Another instructive fantasy of French luxury lifestyles from former Veuve Clicquot CEO and best-selling author Guiliano (French Women Don't Get Facelifts, 2013, etc.).
"Where else do you find people excited to rapture over slurping slippery gross-looking chunks of flesh down their gullets? Ummm…délicieux." In this slender book, Guiliano sets out to convince readers that Paris is the international center for oyster lovers, and her narrative is rather like a whirlwind specialty tour. She manages to make her own nationality seem like an affectation by salting her already French-influenced prose with often clichéd French words and phrases and inconsistent replacements of "the" with "zee." This book is not likely to please fans of good travel and food literature, but for the author’s fans, and for a light first introduction to the world of oyster consumption and the oyster’s place in French culture, it may be a pleasant choice. Guiliano circles around a tiny and excellent oyster restaurant in Paris, the Huîtrerie Régis, and its predictably charming and temperamental owner, making them the stepping-off point for the rest of her material. The author provides some solid information about oysters embedded in scattershot anecdotes. Throughout the book, she devotes sections to oysters’ nutritional value, a brief history, the many varieties and their characteristics, how to open them, eat them and evaluate them, the condiments and wines that go best with them, the oyster growers of France, the first oyster experiences of her friends and even a few glances at the oysters of other nations. Her preference is very much for the freshest possible raw oysters, but as in her previous books, she includes a nice selection of French, American and Italian recipes in the penultimate chapter.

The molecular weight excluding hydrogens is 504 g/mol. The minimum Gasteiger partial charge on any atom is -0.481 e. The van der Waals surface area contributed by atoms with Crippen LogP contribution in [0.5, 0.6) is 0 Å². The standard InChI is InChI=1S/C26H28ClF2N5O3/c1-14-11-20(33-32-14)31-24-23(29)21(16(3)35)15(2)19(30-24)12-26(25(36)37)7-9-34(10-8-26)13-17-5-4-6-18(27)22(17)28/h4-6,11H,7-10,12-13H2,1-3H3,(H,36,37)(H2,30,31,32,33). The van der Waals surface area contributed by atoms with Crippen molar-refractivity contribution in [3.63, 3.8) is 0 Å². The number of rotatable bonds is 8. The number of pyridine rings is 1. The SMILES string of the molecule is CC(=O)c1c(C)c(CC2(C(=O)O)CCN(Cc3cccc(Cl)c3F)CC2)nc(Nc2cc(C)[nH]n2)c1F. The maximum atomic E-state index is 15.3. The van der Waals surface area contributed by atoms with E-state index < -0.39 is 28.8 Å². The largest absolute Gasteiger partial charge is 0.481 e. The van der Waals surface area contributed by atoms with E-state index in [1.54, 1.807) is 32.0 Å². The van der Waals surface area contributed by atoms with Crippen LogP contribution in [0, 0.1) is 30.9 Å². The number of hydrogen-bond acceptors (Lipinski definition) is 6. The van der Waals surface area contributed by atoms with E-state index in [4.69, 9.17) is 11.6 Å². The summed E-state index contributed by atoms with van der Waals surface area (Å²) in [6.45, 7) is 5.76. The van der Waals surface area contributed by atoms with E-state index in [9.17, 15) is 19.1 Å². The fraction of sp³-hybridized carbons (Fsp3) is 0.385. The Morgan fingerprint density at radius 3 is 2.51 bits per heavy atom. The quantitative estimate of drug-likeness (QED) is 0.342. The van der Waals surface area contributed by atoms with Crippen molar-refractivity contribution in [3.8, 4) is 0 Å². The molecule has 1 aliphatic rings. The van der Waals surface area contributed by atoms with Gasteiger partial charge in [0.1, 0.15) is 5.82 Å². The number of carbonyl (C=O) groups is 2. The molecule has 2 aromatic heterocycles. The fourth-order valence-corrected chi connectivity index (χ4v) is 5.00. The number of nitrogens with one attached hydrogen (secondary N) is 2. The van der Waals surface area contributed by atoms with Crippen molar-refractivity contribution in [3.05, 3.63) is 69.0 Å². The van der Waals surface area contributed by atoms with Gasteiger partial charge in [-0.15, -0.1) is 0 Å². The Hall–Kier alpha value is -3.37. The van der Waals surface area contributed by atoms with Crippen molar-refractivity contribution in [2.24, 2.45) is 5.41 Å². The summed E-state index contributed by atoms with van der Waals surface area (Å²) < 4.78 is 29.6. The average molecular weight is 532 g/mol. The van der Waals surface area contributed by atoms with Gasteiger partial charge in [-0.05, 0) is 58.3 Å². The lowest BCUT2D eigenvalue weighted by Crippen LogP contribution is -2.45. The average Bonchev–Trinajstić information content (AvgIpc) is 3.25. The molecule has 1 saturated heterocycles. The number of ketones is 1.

A somewhat fluffy and affected introduction to mostly French oyster consumption.